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Hebrews 11:5-7 Click on this link to read the passage. You may select your preferred version of the Bible after the link opens.

Verse 6 tells us that we cannot please God without faith. We must believe that God exists. If this verse were a stand-alone verse many pseudo Christians could claim they have faith because they believe there is some kind of god out there who does good things for people. But this is not the measure of faith this verse is talking about. This verse is refering to the kind of faith that changes our lives. Let us consider the verses that come before and after this verse.

Verse 7 tells of Noah’s faith. Noah believed God when He told him He was going to flood the entire earth. It would be hard enough for us today to believe and trust God enough to start building an ark. But we must consider that the people in Noah’s day had never seen rain. Up to this time, God had used streams of water coming out of the earth to water the land. (Genesis 2:4-6) The first rain recorded in the Bible is the onset of the great flood, a rain that lasted 40 days. Noah’s ark-building project was no simple task either. It consumed his life for possibly 100 years while the corrupt people of his day taunted him.

Verse 5 refers to the faith of Enoch. This man is not as well known as Noah, but he was definitely well known to God. There are four verses that cover Enoch’s life in Genesis 5:21-24 that tell us he was the father of Methuselah, and that he walked with God for 300 years and then was no more. Hebrews 11:5 enlightens us on exactly what that meant – Enoch did not die, but went with God directly to heaven. I imagine it would be like going for a walk with God and deciding not to go home but to stay with him.

Returning to verse 6, I would like to revisit the last part of the verse. God desires to bless those who earnestly seek after him. How richly blessed was Enoch who walked with him until he was no more.

Read the entire chapter of Hebrews 11 to learn of more giants of faith from the Bible, and consider how you might allow God to stretch your own faith.

Father God, help us to grow daily in our faith. Give us courage to accept the situations when our faith will be tested and help us to grow through them. Help us to sincerely and earnestly seek after you.

Copyright © 2008 by Janice Green

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James 5:7-11 Click on this link to read the passage. You may select your preferred version of the Bible after the link opens.

James teaches us to be patient when we go through suffering. How easy it is to turn to fretting instead of faith. We are reminded to think like the farmer who has to trust God to send the rain at the right time and trust God with the timing in our lives.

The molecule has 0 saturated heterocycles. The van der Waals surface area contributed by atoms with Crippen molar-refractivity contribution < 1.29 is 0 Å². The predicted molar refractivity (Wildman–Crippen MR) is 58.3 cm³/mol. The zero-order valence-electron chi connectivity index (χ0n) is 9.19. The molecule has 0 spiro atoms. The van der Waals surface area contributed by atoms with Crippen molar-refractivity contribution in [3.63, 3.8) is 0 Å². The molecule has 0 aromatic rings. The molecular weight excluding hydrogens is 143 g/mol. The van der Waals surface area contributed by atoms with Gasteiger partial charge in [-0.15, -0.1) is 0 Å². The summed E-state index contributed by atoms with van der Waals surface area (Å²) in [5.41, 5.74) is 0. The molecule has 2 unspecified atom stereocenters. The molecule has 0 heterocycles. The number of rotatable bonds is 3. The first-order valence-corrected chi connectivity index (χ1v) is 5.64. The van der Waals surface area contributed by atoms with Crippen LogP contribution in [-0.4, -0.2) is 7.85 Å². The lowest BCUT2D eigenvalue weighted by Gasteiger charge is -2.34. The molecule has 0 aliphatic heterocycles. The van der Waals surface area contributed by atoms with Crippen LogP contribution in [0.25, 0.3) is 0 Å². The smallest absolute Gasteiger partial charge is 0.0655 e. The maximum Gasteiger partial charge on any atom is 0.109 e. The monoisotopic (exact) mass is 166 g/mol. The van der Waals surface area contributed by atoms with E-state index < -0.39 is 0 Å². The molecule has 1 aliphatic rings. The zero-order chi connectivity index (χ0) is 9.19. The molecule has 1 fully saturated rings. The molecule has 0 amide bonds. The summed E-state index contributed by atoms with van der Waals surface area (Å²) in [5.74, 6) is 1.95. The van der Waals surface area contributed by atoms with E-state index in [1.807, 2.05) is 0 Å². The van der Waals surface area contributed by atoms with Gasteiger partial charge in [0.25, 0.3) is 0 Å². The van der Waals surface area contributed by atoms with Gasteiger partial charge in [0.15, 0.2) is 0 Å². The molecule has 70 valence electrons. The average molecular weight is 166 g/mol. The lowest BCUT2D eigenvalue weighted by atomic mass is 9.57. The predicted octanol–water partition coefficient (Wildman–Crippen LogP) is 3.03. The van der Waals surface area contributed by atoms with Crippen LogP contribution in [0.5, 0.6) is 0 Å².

It is also important for us to remember how God uses suffering to build character in his beloved children. We may feel we are being punished, but punishment and discipline are not necessarily the same. Punishment is often the direct response to outright sin and is intended to cause pain or bring justice. God is always working toward the future. He disciplines those he loves (Hebrews 2:6) to prepare them for service in his kingdom. Discipline may not be in response to a great sin, it may be more like sandpaper working on some rough edges. But the end purpose of discipline is to prepare us for service in the future.

James reminds us not to grumble against one another. It is so easy to give in to grumbling when we struggle with the events around us. Our grumbling stands in the face of developing patience and works against us. God is not pleased when we grumble.

Job was a patient man who held to his faith in God against all odds. By looking to Job and others in the Bible such as Joseph in Egypt, we may find the courage and strength to help us persevere in our times of suffering.

Father God, strengthen our hearts when we are hurting. Help us to trust in you for courage and strength.

Copyright © 2008 by Janice Green

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James 5:1-6 Click on this link to read the passage. You may select your preferred version of the Bible after the link opens.

James describes the woes for the wealthy. God doesn’t offer any redeeming words to rich people who obtain their money by taking advantage of the poor. Neither does he condone persons who use all their wealth for self-indulgence. I have occasionally heard wealthy Christians wrestle with what the Bible says about wealth. As I understand the scriptures, both here and elsewhere in the Bible, the bottom line is whether the wealthy hoard for themselves, or hold their riches with open hands asking God to lead them to be good stewards of their wealth in service to his kingdom.

This question may put money in its proper perspective: Does your money own you or do you own your money? If you are consumed in worrying about your money (even your lack of it) that you can’t joyfully serve the Lord with it, then your money owns you.

I find it interesting that this passage isn’t one of the familiar passages we hear frequently in the pulpit or even in our Sunday school literature. James 5 was the passage for last Sunday’s lesson, but the writer of our literature ignored it completely and began with verse 7 to build his lesson. Read the passage again. James doesn’t mince words to avoid offending the wealthy.

Father God, Help us to hold our finances and possessions with open hands that we may serve you with our whole hearts. Give us the courage to make the changes in our hearts and lives that would be pleasing to you.

Copyright © 2008 by Janice Green

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